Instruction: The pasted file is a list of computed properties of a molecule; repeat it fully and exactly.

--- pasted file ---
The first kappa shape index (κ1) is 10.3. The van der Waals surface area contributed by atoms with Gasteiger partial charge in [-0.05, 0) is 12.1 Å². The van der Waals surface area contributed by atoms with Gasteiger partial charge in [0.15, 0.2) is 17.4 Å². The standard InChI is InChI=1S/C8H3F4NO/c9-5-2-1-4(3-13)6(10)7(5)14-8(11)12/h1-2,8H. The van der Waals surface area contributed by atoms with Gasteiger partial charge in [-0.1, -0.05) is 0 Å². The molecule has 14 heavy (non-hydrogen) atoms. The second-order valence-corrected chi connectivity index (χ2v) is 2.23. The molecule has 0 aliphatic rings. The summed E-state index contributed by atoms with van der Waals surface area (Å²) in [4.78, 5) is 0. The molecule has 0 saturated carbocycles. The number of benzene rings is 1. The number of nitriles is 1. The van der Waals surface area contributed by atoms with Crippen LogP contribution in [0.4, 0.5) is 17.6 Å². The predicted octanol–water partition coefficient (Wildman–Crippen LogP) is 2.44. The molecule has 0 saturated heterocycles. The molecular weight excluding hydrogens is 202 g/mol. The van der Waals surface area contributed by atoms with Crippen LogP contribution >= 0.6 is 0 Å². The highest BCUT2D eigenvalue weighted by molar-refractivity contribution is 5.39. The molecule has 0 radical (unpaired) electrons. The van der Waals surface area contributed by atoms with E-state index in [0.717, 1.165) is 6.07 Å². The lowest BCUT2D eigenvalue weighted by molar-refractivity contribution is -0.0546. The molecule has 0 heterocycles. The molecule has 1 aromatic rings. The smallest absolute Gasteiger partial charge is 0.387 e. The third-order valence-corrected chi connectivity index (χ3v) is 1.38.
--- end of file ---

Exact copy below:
The first kappa shape index (κ1) is 10.3. The van der Waals surface area contributed by atoms with Gasteiger partial charge in [-0.05, 0) is 12.1 Å². The van der Waals surface area contributed by atoms with Gasteiger partial charge in [0.15, 0.2) is 17.4 Å². The standard InChI is InChI=1S/C8H3F4NO/c9-5-2-1-4(3-13)6(10)7(5)14-8(11)12/h1-2,8H. The van der Waals surface area contributed by atoms with Gasteiger partial charge in [-0.1, -0.05) is 0 Å². The molecule has 14 heavy (non-hydrogen) atoms. The second-order valence-corrected chi connectivity index (χ2v) is 2.23. The molecule has 0 aliphatic rings. The summed E-state index contributed by atoms with van der Waals surface area (Å²) in [4.78, 5) is 0. The molecule has 0 saturated carbocycles. The number of benzene rings is 1. The number of nitriles is 1. The van der Waals surface area contributed by atoms with Crippen LogP contribution in [0.4, 0.5) is 17.6 Å². The predicted octanol–water partition coefficient (Wildman–Crippen LogP) is 2.44. The molecule has 0 saturated heterocycles. The molecular weight excluding hydrogens is 202 g/mol. The van der Waals surface area contributed by atoms with Crippen LogP contribution >= 0.6 is 0 Å². The highest BCUT2D eigenvalue weighted by molar-refractivity contribution is 5.39. The molecule has 0 radical (unpaired) electrons. The van der Waals surface area contributed by atoms with E-state index in [0.717, 1.165) is 6.07 Å². The lowest BCUT2D eigenvalue weighted by molar-refractivity contribution is -0.0546. The molecule has 0 heterocycles. The molecule has 1 aromatic rings. The smallest absolute Gasteiger partial charge is 0.387 e. The third-order valence-corrected chi connectivity index (χ3v) is 1.38.